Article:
How To Humbly Admit When You Don’t Know Something (6 Tips)

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No one can know everything.

So it should be a normal thing to be humble enough to admit you need help.

Unfortunately, that’s not the world we live in.

So many people don’t want to admit they don’t know something because they’re afraid of looking stupid.

They feel like expressing vulnerability is admitting incompetence.

But that couldn’t be further from the truth.

It takes strength and character to admit you don’t know something and to ask for help from someone who does.

It’s a character trait that reasonable people respect.

Frankly, most people prefer it, because it means they don’t have to sweep up the mess that’s made when someone tries to blag their way through something they don’t know how to do.

So how do you humbly admit that you don’t know something? And how can we create an environment where others feel able to admit it too?

Let’s find out.

Speak to an accredited and experienced therapist to help you feel more able to admit when you don’t know something, if you’re afraid to right now. You may want to try speaking to one via for quality care at its most convenient.

6 Ways To Admit You Don’t Know Something:

1. Avoid guessing. Be direct and honest instead.

Don’t guess. If you guess, you may wind up confidently wrong, which can either cause damage that needs to be corrected, or embarrassment for you when people realize.

It could be that you’re dealing with a client at work who you’re trying to help, but you can’t remember a particular legal policy that would apply. You could do some serious damage if you take a guess and get it wrong.

Or maybe a friend asks for your opinion on a topic you have no knowledge about. You don’t want them to think you’re ignorant and uninformed so you take a punt, but end up flustered and contradicting yourself. 

In situations like this, it’s best to resist the temptation to guess and be honest and direct about your lack of knowledge.

Depending on the situation, try saying something like:

“Hey, can I get a second opinion on <the thing>? I think I’m supposed to do <whatever it is you think you’re supposed to do>. Is that correct?”

“Wow, that’s fascinating. I don’t know enough about it to give an informed opinion, but I’d love to hear more.”

2. Express a willingness to learn about the situation.

People love to teach and show others what they know, particularly if it’s something they’re passionate about.

You can tap into that by expressing your willingness to learn from someone who knows what you need to know.

This approach can also soften the blow in the workplace where stress often causes negative reactions.

Try these:

“Hey! I understand that you know a lot about <the thing>. Can you explain to me how to do <the thing>? Or show me what I’m missing please?”

“Hm. I don’t know. Let’s look it up together.”

3. Use humor when appropriate.

Humor is an excellent way to make an ask and smooth out a landing.

It helps take the tension out of a situation, calms nerves, and casually approaches the problem.

The feeling of lower stakes can make the situation more relaxed which is helpful in a work environment where stress may run high.

A light, friendly interaction can make the situation feel more like a friendly exchange than another work responsibility to deal with.


“I’ve been fighting with <the thing> for a while now and it’s really kicking my butt. Could you give me a hand with it real quick?”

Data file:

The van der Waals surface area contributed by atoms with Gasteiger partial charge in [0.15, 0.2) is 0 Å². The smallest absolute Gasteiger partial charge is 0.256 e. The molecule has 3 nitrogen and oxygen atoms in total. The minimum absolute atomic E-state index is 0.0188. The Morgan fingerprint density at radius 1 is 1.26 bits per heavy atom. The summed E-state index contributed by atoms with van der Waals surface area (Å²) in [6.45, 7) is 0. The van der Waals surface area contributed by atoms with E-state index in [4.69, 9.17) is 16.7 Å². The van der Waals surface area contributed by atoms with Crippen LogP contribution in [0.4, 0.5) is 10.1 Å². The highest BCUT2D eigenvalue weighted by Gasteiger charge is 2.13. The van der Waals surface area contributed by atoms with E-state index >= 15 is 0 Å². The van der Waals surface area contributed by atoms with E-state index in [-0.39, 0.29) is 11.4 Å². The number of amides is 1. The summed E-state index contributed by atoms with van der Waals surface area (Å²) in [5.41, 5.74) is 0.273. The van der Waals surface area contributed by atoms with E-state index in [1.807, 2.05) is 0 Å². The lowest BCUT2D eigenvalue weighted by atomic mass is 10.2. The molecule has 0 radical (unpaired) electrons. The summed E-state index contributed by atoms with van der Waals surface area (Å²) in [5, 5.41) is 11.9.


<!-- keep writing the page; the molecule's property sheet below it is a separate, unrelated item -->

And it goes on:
“Well, that’s a mystery to me! Let me see if I can find an answer for you.”

4. Ask for guidance on the situation.

Instead of directly asking for help from someone who might be busy, try asking them where you might find the information you’re looking for.

That way you don’t have to feel like you’re imposing something on someone who’s already swamped.

The additional benefit of this approach is that they may decide it’s just easier to show you what you need to know without you having to ask.

It’s an indirect way of asking for help when you need it.

Granted, direct communication often leads to the best results because there is a clear understanding of what you need. But sometimes that’s not always the best approach.

Try these:

“Hey, I’m having a problem with <the thing>. Do you know where I can find the solution off-hand?”

“I’m having some trouble with <the thing>. Could you point me in the direction of where I might find info on how to do it?”

5. Highlight the complexity of the issue.

Are you trying to solve a complicated problem?

If so, use that as a way to admit that you don’t know what you need to know.

There are plenty of complicated concepts and duties that are easy to get wrong if you’re missing a key piece of information. Take the approach of asking the appropriate person if they have that key piece of information.

This is another situation where it’s far better to ask, rather than guess if you’re unsure.

A complex mistake often needs a complex solution, which may be time-consuming or costly if you get it wrong. You’ll be far better off in the long term by asking.

Try one of these:

“Hey. I’m having a really hard time with <the thing> because of <complex reason>. I’m trying <whatever you’re trying>. Am I getting this right?”

“I’m not sure of the specifics for that problem, it’s quite a complex one. We should probably double-check the policy to be sure.”

6. Openly communicate that you simply don’t know.

No one can know everything. No one should be expected to know everything.

That’s not how it always works out, but that’s how we hope it can be. Still, a good way to broach the subject is to acknowledge your limitations.

You may be afraid of that vulnerability, but it’s okay to have flaws.

This approach is a direct way to make your point and ask for help. It’s also one of the least complicated ways you can go about asking for help.

You could say something like:

“I don’t know how to do <the thing>. Can you please show me how to do it?”